End-Grain Chess Board - SCOPES Digital Fabrication

You need to login or register to bookmark/favorite this content.


Sam Goodrich
Informal educator


This lesson is designed for those interested in getting hands-on time with wood shop-based tools. In this lesson plan we’ll go over how to build a playing surface for one of the oldest known tactical games still played today throughout most cultures on this planet. Chess is a game that has players from all around the world, separated by culture and language, and connected by 64 squares and 32 pieces that make up this scholastic game. Whether you’re just learning, a piece hustler, or a tactical genius, your future board can be a common ground to spend some genuine face-to-face time with someone in this otherwise tech driven world.

What You'll Need

Playing Squares

  • 4 – 2″x 2″ x 8″ Maple Wood Turning Blanks
  • 4 – 2″x 2″ x 8″ Walnut Wood Turning Blanks


Chess Board Frame

  • 1 – 1″ x 3″ x 8″ (Your Choice of Wood) Walnut Board for frame


Tools Needed

  • Chop Saw
  • Table Saw
  • Table Router
  • Diablo 3/8 in. Carbide Adjustable Tongue and Groove Router Bit Set
  • Planer
  • ShopBot CNC
  • Epilogue Legend 36EXT Laser Cutter
  • 5″ Random Orbit Sandor
  • 8 – 24″ Quick Release Bar Clamps


Supplies Needed

  • Sandpaper Set 10 Grades Includes 60, 80, 100, 120, 150,180, 240, 320, 400, 600
  • Wax Paper
  • Titebond Original Wood Glue
  • Paint brush or roller (for glue application)
  • Sponge and container for water (for glue removal)
  • Howard Products Feed-N-Wax Wood Polish and Conditioner


Other Items Needed

  • Design Software (CorelDraw, Adobe Illustrator)


Optional Items

  • Resin (for filling between frame and board)
  • Pencil
  • Small Paper Pad or Paper


The Instructions

The Opening Game: Preparation

Now is the time to prepare our turning blanks for their transformation.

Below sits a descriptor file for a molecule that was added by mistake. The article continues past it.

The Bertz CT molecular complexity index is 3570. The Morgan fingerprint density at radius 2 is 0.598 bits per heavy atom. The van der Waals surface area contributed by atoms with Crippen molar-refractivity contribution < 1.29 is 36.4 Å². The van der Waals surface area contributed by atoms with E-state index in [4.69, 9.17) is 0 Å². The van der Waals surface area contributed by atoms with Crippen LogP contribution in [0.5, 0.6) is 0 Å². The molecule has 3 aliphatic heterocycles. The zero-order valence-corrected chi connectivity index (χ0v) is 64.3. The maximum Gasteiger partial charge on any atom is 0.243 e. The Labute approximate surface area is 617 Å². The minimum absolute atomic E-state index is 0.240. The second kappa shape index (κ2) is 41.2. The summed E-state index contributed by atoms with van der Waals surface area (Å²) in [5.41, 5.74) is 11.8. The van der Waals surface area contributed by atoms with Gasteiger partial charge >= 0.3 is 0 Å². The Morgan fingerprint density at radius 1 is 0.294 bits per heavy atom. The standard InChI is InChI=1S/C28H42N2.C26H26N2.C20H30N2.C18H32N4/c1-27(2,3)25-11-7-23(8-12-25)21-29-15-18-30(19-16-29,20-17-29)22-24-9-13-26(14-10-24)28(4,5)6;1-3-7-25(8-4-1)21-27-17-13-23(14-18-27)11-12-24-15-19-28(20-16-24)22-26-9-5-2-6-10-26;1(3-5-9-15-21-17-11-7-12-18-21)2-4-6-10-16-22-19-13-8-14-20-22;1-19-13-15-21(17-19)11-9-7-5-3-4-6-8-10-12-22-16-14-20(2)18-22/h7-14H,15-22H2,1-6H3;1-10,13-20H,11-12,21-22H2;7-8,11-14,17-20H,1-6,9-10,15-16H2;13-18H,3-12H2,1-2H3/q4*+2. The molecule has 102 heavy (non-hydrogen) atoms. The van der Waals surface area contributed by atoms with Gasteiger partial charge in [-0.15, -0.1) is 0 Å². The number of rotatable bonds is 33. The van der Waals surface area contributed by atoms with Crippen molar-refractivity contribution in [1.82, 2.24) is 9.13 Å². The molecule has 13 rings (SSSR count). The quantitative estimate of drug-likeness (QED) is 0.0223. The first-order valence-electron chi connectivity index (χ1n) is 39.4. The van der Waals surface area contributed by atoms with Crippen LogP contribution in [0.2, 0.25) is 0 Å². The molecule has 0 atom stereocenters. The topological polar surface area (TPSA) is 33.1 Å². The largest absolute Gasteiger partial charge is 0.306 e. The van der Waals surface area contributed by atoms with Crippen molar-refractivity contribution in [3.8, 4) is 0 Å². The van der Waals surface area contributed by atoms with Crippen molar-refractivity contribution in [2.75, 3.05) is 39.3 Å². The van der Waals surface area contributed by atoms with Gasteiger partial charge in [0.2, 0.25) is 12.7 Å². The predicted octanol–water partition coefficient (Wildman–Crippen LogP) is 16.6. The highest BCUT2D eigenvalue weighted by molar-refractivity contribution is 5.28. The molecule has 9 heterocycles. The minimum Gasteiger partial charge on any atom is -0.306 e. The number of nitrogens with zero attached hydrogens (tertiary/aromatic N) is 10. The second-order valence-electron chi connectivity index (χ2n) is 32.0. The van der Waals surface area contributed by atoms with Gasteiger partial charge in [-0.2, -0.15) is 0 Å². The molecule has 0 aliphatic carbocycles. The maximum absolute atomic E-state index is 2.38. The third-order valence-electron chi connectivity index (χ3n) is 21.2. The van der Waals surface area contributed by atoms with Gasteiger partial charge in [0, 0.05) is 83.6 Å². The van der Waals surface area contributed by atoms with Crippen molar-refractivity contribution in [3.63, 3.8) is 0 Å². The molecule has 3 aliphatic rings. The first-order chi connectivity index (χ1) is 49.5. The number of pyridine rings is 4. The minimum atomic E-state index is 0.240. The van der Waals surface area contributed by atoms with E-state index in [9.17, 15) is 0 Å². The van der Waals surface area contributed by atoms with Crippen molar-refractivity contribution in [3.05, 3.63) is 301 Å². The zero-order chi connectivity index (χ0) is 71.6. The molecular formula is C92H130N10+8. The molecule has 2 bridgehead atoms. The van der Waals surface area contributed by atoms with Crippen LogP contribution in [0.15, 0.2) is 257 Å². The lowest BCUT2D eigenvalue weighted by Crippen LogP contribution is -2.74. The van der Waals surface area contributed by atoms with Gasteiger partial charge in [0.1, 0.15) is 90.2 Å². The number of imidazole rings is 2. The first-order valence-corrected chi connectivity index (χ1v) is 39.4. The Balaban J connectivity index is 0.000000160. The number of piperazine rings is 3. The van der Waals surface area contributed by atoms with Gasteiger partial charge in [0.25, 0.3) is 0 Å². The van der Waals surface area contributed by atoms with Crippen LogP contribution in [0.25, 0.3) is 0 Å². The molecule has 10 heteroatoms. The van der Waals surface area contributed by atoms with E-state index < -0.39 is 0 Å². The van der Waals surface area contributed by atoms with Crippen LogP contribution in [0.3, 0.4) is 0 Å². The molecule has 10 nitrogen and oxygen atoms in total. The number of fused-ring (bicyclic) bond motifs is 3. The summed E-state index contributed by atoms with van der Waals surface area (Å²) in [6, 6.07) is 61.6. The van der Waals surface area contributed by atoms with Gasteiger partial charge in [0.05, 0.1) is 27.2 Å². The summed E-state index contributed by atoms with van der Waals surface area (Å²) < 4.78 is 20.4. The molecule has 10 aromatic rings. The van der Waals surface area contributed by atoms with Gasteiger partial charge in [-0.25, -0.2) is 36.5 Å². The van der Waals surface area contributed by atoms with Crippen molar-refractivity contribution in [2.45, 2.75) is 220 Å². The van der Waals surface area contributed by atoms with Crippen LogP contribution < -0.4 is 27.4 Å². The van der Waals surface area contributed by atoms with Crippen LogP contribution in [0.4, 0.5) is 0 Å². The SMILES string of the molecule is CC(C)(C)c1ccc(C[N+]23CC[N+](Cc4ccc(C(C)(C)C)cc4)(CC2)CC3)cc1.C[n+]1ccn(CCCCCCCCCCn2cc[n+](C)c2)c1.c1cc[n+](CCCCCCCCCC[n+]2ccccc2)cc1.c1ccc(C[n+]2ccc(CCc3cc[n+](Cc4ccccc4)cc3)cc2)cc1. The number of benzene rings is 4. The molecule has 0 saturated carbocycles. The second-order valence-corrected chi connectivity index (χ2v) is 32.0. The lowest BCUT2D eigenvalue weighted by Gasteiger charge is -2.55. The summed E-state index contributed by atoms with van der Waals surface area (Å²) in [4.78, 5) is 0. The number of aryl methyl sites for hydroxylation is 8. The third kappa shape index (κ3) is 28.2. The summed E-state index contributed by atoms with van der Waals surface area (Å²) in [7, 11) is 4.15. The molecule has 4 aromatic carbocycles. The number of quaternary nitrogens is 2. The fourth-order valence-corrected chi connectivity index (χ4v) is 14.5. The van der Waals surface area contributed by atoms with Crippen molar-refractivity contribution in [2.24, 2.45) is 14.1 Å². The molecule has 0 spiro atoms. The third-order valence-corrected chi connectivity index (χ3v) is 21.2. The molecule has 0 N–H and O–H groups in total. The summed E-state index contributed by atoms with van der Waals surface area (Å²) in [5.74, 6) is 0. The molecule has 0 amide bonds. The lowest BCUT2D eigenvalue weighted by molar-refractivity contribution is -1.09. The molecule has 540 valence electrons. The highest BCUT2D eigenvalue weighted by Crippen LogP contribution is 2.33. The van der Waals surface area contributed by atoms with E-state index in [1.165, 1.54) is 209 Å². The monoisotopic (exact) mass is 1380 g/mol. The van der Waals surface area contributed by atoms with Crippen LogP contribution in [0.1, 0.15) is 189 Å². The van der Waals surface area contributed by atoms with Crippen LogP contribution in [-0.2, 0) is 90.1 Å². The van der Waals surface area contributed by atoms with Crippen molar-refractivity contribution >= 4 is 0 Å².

Turning Blanks into Ranks and Files

If we are using turning blanks (blanks), we have to make sure our blanks are all the same size. We can do this by using calipers to measure every blank on both ends and in the middle.


To make this easy on our selves make sure you have a pencil, and some scratch paper if you’re not willing to write on the wood. Once you measure all sides (not including the length) number each blank and write both the number and it’s measurements down on the scratch piece of paper.



 An Even Planing Field

After measuring all blanks and determining the smallest, begin to prepare the planer by setting the height to match the height of the smallest blank.


Once height is set, you will run all blanks through planer in a specific manner. For consistency purpose you can mark the end of a blank with a pencil marking the side you’re sending through the planer. In the picture above we would make a hashmark at the end on the top side as this will be the one cut. Once the first side goes through, rotate blank left or right once, mark that side and send it through again. We should only need to plane these two sides.




This task is complete when all our blanks can line up end to end with no variation in sizes. No blank should be thicker or thinner than the other.


Prepare for the next step by placing your blanks on the table alternating wood types so they sit walnut, maple, and so on continuing this pattern until all 8 blanks are side-by-side.